Why does the U.S. government spend so much of your money?

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October 30, 2014 10:08 am
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Thinking back to elementary school, the idea of going to vote or paying taxes just seemed so adult, and so far away.

Yet, here we are, all those years later. Election Day is quickly approaching and taxes and other financial concerns always seem to be on our minds. Welcome to being a grown up.

Before you exercise your right to vote on November 4 — and before you file your tax return in April — take a moment to take a trip back to the (virtual) classroom to get the full picture of why and how the U.S. government spends your money. It’s a trip that four award-winning filmmakers were eager to take with new short films for WE THE ECONOMY.

“So often we watch our elected officials spar over spending and cuts, but when we put them into context within the overall budget, it becomes clear they are arguing about pennies as opposed to dollars,” said Barbara Kopple, director of “Your Tax Dollars at Work”. “It was important to me that people understand that while the spending itself may be insignificant in the grand scheme, the impact is often very significant to countless Americans.”

Two-time Academy Award-winner Barbara Kopple goes on a journey to find out how the government spends American tax dollars.

WE THE ECONOMY is a new short film series from Paul G. Allen’s Vulcan Productions and Morgan Spurlock’s Cinelan that brings together film and economics in ways never before seen. The films can all be viewed for free on wetheeconomy.com, via the iPhone or Android app or on one of more than 50 distribution partners’ destinations. The films are the result of 10 economic experts and 20 filmmakers collaborating to address important questions about the U.S. economy that we should all know how to answer.

Take for instance, how do the budget deficit and national debt differ? These are two concepts politicians often confuse, and a topic that director Marshall Curry explored in an unexpected way.

“I wanted to make a documentary, but knew that there was only one thing more boring to most people than the words ‘debt and deficit,’ and that was the word ‘documentary,’” said Curry. “And then my nine-year-old daughter said, ‘Maybe you should do it as a cartoon. Everything’s fun when it’s a cartoon!’”

Watch WE THE ECONOMY – Amazing Animated Film on the Debt and the Deficit on Vimeo.

So he made a cartoon. Watch his “Amazing Animated Film on the Debt and the Deficit,” and see how politicians have used these terms going all the way back to our Founding Fathers.

Taxes, too, have always been part of the American political landscape. Yet, for many, including filmmaker Jessica Yu, our tax system is often seen more of a “national headache” than an important revenue source for the government. Like her fellow WE THE ECONOMY director Curry, Yu turned to animation to cover the origins and complexities of the 75,000-page U.S. tax code in “Taxation Nation”.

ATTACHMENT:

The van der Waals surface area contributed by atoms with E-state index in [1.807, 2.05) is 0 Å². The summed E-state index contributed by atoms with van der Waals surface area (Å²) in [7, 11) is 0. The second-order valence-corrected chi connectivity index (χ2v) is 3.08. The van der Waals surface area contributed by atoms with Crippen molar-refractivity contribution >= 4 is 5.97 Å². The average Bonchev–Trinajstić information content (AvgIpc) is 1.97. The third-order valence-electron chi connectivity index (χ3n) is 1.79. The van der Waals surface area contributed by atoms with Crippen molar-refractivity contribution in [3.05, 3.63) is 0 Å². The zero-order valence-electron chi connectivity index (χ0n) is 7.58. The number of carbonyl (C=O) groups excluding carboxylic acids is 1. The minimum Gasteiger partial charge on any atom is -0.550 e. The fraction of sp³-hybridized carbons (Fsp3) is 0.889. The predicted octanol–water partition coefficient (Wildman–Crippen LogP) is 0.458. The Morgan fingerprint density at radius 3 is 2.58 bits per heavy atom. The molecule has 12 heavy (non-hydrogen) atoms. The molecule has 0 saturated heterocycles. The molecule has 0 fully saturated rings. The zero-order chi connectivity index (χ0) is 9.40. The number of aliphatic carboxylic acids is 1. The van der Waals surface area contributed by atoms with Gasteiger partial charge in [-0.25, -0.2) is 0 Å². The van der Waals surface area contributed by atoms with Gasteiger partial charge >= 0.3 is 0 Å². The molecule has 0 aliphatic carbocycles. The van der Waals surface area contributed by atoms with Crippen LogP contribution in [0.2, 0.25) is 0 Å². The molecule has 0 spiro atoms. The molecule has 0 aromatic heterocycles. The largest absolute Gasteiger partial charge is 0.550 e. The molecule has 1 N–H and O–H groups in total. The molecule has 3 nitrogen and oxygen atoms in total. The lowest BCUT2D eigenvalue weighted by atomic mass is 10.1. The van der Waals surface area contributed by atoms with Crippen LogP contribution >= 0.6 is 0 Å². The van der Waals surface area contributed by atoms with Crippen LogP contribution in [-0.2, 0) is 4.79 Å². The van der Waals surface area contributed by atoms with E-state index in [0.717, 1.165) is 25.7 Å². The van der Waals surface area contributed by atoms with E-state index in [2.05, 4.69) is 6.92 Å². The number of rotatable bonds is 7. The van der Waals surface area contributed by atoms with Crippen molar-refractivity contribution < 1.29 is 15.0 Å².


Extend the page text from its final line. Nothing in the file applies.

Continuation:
It’s not a new “Schoolhouse Rock,” it’s an animated short from Jessica Yu that addresses why the U.S. tax system is so complicated.

“We had a blast creating an animated musical that had our characters navigating the ever-changing ‘tax highway.’ Our goal was to make the refrain as stick-in-your-head as any Schoolhouse [Rock] tune,” said Yu.

Directors Heidi Ewing and Rachel Grady also took inspiration from their education and learning experiences to address an issue that represents just one percent of the U.S. budget but is often on the front page of newspapers: foreign aid. Instead of looking at the big $37 billion budget figure, however, Ewing and Grady’s “The Foreign Aid Paradox” zeroes in on food aid to Haiti, and its effects on American farming and shipping interests, as well as Haiti’s own agricultural markets.

The U.S. spends billions every year on foreign aid, but where does it go? Documentarians Rachel Grady and Heidi Ewing ask that question in a new short.

“My approach with this film is a civilian one,” said Ewing. “Rather than relying on aid workers and buttoned-up government officials, I decided to focus primarily on regular people to help me connect the dots on the vagaries of food aid to Haiti, all who (knowingly or not) are very much affected by complicated aid policies made in the U.S.”

Just a few things to think about this election season. Watch all the films and join the conversation online at www.wetheeconomy.com.

COVER PHOTO: The U.S. has a long history with budget deficits and national debt, as Marshall Curry’s animated short explores.

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